Indeed, we all make many mistakes. For if we could control our tongues, we would be perfect and could also control ourselves in every other way. – James 3:2, NLT
Does that word hold any special meaning for you? Do you cringe at the very thought of the word itself? Are you, right now, recalling a mistake you made several years ago, one of which you've never been able to let go? Do you find yourself berating and beating yourself up for making a typo in a text message, saying something in a way you didn't intend to say it, not doing something perfectly at school, work, or around the house, or even just for existing? Well, I've got good news for you:
YOU ARE NOT ALONE.
You are also not a mistake. You may MAKE mistakes, but friends, before we traverse this typed terrain of mistakes and chronic illness, it is imperative for you to know that you are not a mistake. Your existence is not a mistake. The fact that you awoke today is not a mistake. Your reading of this blog post is not a mistake. God does not make mistakes in His Creation, which means, inherently, we cannot be mistakes, plain and simple.
We can, however, make mistakes. If you're anything like me, as you've traveled the road of chronic illness, you may find yourself more prone to making mistakes than you were earlier in life, whether as a result of brain fog, physical or mental limitations, or any number of symptoms or conditions or circumstances. And, if you're anything like me personality-wise, you may be a person who obsesses over mistakes (or even perceived mistakes...I think I majored in "Perceived Mistakes" in college, but I digress), and talk down to yourself, or let yourself succumb to embarrassment, over mistakes that, when it comes down to it, in the big picture of life, aren't really that major after all.
Exhibit A: A couple weeks ago, I tweeted about something that was on my mind, and then I logged out of twitter and didn't check the app for several hours. Within those hours, one or two people had either liked or retweeted my original tweet, and to my horror, when I DID log back on, there was a typo! No! Not a type! I used to be known as a serial typo corrector! Typo correction is something my OCD latches onto severely; so much so I used to be teased for it by some who didn't understand it's not just my perfectionism (though that did play a role), it was my clinically diagnosed, life-interfering case of Obsessive Compulsive Disorder.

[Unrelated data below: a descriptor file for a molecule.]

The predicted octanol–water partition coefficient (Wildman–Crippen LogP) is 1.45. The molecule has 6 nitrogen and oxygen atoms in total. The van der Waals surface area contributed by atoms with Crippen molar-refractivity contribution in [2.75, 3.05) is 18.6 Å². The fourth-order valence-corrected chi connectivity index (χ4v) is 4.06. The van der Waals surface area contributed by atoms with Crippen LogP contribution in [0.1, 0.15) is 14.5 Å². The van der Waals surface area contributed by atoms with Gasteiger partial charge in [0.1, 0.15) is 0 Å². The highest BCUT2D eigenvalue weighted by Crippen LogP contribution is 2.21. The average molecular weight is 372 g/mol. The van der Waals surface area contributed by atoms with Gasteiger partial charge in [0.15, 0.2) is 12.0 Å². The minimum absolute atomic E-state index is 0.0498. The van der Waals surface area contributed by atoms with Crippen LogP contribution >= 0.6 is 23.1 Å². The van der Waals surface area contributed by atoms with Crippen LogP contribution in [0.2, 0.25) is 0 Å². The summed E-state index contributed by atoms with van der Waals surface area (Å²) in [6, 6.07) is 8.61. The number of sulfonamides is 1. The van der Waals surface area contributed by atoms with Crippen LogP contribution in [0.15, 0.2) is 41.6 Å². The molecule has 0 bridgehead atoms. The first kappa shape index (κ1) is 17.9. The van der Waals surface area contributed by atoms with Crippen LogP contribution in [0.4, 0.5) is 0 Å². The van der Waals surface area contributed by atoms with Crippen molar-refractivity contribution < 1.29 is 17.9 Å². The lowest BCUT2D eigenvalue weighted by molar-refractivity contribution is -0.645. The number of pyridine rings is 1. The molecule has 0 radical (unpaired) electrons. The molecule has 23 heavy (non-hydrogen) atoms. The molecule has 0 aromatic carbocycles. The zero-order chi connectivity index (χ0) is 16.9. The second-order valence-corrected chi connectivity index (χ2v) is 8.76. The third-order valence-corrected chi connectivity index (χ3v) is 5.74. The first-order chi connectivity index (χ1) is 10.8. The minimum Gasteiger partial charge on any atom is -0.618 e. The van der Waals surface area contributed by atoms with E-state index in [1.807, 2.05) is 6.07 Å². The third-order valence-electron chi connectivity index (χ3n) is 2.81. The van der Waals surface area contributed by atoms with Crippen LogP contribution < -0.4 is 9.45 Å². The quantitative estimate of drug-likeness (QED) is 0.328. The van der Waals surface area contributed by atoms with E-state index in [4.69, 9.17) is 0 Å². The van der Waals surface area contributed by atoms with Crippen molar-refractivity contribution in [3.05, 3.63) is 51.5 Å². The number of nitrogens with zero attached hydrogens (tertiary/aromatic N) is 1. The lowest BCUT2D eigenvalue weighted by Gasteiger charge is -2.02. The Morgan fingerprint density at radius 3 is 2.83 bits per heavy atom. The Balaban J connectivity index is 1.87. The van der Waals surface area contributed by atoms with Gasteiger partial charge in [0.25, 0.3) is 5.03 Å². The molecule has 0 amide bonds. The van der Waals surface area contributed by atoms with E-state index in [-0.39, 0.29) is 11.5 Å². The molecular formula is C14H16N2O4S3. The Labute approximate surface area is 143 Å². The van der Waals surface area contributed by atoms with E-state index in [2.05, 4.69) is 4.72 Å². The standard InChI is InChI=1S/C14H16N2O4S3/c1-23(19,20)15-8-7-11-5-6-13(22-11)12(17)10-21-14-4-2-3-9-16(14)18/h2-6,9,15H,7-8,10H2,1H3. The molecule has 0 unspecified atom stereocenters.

Added to the fact I majored in English, and have always prided myself on my reading and writing abilities when it comes to academics (you'd never know it on the blog nowadays, since I've not recently been able to keep up with posting...but I'm hoping to change that soon!), you can imagine the mouth-agape, insides-hurting horror I experienced when I saw MY tweet had a typo and had been sent even further into the world by the mechanism of retweeting.
INSTEAD OF LETTING MYSELF WALLOW, I WROTE A THREAD OF TWEETS, WHICH I'M INCLUDING BELOW, EXPLAINING HOW, WHILE IT MADE ME EXCEEDINGLY ANXIOUS, I LEFT THE ORIGINAL TYPO TWEET AS IT WAS, AND USED THIS AS AN OPPORTUNITY TO RECOGNIZE ONE GIFT OF CHRONIC ILLNESS.
Chronic illness has given me the gift of forgiving myself for mistakes, being okay with, and enjoying, laughing at myself whent the situation commands it, and *sometimes* not correcting typos.
It reminds me that while my brain is currently so far from where it was when earning this degree, it IS there. The ability to get a degree itself is a blessing. The degree is a blessing. The promise of a fully-functioning brain, however, even more so.
As you can tell from those last lines (the last tweet in that thread), as I was writing the thread, the idea for this post came to me. So just to sum up the general concept here: you are not a mistake, but yes, you do make mistakes. You make mistakes. I make mistakes. Everyone makes mistakes. We all try our best to learn from them and not make the same ones twice, but we all do make mistakes, I'd venture to say on a daily basis (multiple times daily, as far as I'm concerned). This just means you're human. I'm human.
We're human, we make mistakes, and that is okay.
Thank You, Lord, for loving me and offering your grace, helping me to accept it in the moments I realize my mistake-making is at a high.
God bless y'all,